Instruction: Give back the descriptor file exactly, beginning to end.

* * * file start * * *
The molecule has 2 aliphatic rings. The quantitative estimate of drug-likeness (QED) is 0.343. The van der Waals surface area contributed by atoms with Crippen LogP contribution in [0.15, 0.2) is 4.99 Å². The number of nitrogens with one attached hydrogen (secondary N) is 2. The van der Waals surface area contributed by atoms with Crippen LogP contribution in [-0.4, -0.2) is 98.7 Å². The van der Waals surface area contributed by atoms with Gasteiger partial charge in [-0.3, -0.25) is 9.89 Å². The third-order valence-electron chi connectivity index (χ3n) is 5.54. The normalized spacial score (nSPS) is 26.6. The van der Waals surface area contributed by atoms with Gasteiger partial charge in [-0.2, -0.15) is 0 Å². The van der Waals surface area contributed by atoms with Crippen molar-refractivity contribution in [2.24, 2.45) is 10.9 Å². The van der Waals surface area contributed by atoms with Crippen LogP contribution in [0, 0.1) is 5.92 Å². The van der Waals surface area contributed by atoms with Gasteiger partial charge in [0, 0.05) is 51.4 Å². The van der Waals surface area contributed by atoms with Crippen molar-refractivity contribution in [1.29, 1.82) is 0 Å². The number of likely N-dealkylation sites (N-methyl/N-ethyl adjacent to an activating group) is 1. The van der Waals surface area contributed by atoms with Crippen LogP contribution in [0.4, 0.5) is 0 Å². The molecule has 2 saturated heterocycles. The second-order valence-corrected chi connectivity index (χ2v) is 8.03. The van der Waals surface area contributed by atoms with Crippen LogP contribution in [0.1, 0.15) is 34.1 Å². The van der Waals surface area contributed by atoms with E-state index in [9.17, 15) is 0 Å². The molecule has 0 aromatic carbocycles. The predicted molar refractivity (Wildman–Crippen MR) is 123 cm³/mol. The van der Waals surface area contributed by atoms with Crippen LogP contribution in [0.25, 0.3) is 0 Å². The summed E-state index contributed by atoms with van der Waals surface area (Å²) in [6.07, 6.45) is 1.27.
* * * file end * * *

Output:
The molecule has 2 aliphatic rings. The quantitative estimate of drug-likeness (QED) is 0.343. The van der Waals surface area contributed by atoms with Crippen LogP contribution in [0.15, 0.2) is 4.99 Å². The number of nitrogens with one attached hydrogen (secondary N) is 2. The van der Waals surface area contributed by atoms with Crippen LogP contribution in [-0.4, -0.2) is 98.7 Å². The van der Waals surface area contributed by atoms with Gasteiger partial charge in [-0.3, -0.25) is 9.89 Å². The third-order valence-electron chi connectivity index (χ3n) is 5.54. The normalized spacial score (nSPS) is 26.6. The van der Waals surface area contributed by atoms with Gasteiger partial charge in [-0.2, -0.15) is 0 Å². The van der Waals surface area contributed by atoms with Crippen molar-refractivity contribution in [2.24, 2.45) is 10.9 Å². The van der Waals surface area contributed by atoms with Crippen LogP contribution in [0, 0.1) is 5.92 Å². The van der Waals surface area contributed by atoms with Gasteiger partial charge in [0, 0.05) is 51.4 Å². The van der Waals surface area contributed by atoms with Crippen molar-refractivity contribution in [1.29, 1.82) is 0 Å². The number of likely N-dealkylation sites (N-methyl/N-ethyl adjacent to an activating group) is 1. The van der Waals surface area contributed by atoms with Crippen LogP contribution in [0.4, 0.5) is 0 Å². The molecule has 2 saturated heterocycles. The second-order valence-corrected chi connectivity index (χ2v) is 8.03. The van der Waals surface area contributed by atoms with Crippen LogP contribution in [0.1, 0.15) is 34.1 Å². The van der Waals surface area contributed by atoms with E-state index in [9.17, 15) is 0 Å². The molecule has 0 aromatic carbocycles. The predicted molar refractivity (Wildman–Crippen MR) is 123 cm³/mol. The van der Waals surface area contributed by atoms with Crippen LogP contribution in [0.25, 0.3) is 0 Å². The summed E-state index contributed by atoms with van der Waals surface area (Å²) in [6.07, 6.45) is 1.27.